The Lego Workshop
Lisa Endersby, Teaching Commons
A new year is often a time to reflect, as the turning of the calendar pages prompts us to consider our past achievements and future goals. At the Teaching Commons, one area for reflection that motivates us in January and throughout the year is the possibility of innovation and ongoing development in teaching and learning. Innovation can have as many definitions as the papers and websites that define it, but for us innovation is, in part, a willingness to explore and try something new.
Innovative teaching strategies can often include opportunities for hands-on, active learning. Typically, this can take the form of asking questions and facilitating group discussions. These activities share a common goal of helping our students to make personal and actionable meaning from their learning to transform complex theoretical knowledge into new skills and novel ideas. Many instructors also share the common challenge of motivating students to participate in these active learning strategies, encountering as many barriers and challenges as there are benefits to this means of engaging students in and with their learning.
Innovation in engagement can take many forms. Many instructors have developed and implemented new ways for students to respond to questions, sometimes using technology, while others have reimagined what questions will be asked. Following an inspiring session from our colleague Nicola Simmons at Brock University, the Teaching Commons further extended our ideas of innovation to include a tangible element for engagement activities. Using LEGO bricks and kits, we began to explore the potential value of LEGO as a teaching tool. Our first Using LEGO in the Classroom workshop was held in November 2017 with colleagues considering these building blocks as a way to inspire non-linear thinking and to unlock the creative potential in their students.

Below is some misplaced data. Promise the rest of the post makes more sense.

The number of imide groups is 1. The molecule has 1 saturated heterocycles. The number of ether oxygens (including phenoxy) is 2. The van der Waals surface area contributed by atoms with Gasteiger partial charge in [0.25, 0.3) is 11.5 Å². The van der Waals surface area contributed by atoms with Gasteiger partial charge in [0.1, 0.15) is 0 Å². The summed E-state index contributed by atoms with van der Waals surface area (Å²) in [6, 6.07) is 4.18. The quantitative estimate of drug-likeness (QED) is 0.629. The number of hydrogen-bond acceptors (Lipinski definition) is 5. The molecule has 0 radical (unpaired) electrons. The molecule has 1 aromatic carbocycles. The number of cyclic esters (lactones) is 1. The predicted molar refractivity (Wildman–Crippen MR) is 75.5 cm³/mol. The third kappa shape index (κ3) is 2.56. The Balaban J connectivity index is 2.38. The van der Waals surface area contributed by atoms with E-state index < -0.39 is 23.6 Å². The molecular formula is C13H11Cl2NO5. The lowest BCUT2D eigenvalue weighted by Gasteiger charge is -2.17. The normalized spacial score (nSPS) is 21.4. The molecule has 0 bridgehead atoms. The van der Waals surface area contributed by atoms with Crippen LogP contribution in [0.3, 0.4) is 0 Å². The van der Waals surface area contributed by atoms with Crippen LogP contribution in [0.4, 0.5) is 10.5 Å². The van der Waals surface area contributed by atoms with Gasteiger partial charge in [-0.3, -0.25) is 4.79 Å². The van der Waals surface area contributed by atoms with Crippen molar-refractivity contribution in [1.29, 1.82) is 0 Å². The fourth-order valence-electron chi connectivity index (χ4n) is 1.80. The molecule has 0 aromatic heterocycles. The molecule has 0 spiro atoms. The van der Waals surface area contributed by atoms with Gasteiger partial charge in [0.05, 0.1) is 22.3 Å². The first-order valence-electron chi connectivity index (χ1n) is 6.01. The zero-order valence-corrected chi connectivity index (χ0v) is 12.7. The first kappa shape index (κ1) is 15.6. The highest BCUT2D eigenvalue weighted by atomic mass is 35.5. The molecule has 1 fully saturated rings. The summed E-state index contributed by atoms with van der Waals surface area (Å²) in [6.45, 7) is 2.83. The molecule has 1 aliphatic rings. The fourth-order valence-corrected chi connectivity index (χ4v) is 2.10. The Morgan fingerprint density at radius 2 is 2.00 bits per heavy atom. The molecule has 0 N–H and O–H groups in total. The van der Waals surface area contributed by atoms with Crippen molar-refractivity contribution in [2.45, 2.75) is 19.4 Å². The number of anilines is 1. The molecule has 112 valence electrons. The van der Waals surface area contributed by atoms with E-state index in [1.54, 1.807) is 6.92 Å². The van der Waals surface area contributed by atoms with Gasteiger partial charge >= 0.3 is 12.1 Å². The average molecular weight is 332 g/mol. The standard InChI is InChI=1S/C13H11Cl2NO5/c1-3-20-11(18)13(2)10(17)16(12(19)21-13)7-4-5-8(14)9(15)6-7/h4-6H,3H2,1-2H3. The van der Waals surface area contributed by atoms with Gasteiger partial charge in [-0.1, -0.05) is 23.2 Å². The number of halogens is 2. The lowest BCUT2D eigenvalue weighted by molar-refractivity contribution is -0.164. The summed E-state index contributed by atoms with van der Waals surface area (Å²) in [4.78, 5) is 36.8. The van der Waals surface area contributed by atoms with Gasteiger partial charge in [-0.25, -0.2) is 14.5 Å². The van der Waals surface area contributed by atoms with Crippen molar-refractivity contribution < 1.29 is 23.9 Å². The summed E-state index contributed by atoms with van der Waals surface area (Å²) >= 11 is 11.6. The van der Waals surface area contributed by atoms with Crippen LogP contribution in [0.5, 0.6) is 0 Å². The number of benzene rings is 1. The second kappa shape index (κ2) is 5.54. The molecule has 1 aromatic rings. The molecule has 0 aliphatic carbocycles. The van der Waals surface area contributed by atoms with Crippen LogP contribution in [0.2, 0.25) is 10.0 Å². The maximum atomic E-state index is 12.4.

Instructors in our first workshop participated in a number of different activities, all designed to demonstrate how LEGO can be used to develop transferable skills. LEGO can help our students learn communication skills, problem solving, teamwork, and creativity. Faculty also discussed how LEGO could be used as a tool for formative assessment, using the LEGO bricks to help students construct and demonstrate their understanding of key concepts without having to rely solely on text-based evaluations.
Have you been considering opportunities for innovation in your classroom? How might your students benefit from an opportunity to ‘play’ with new ideas in your lectures? Join us at our next Using LEGO in the Classroom workshop will be held on Tuesday, January 23 from 9-11am to learn more about how LEGO can be used as a teaching tool to support meaningful student engagement across disciplines. Additional details and a link to register for the session can be found on the Teaching Commons website.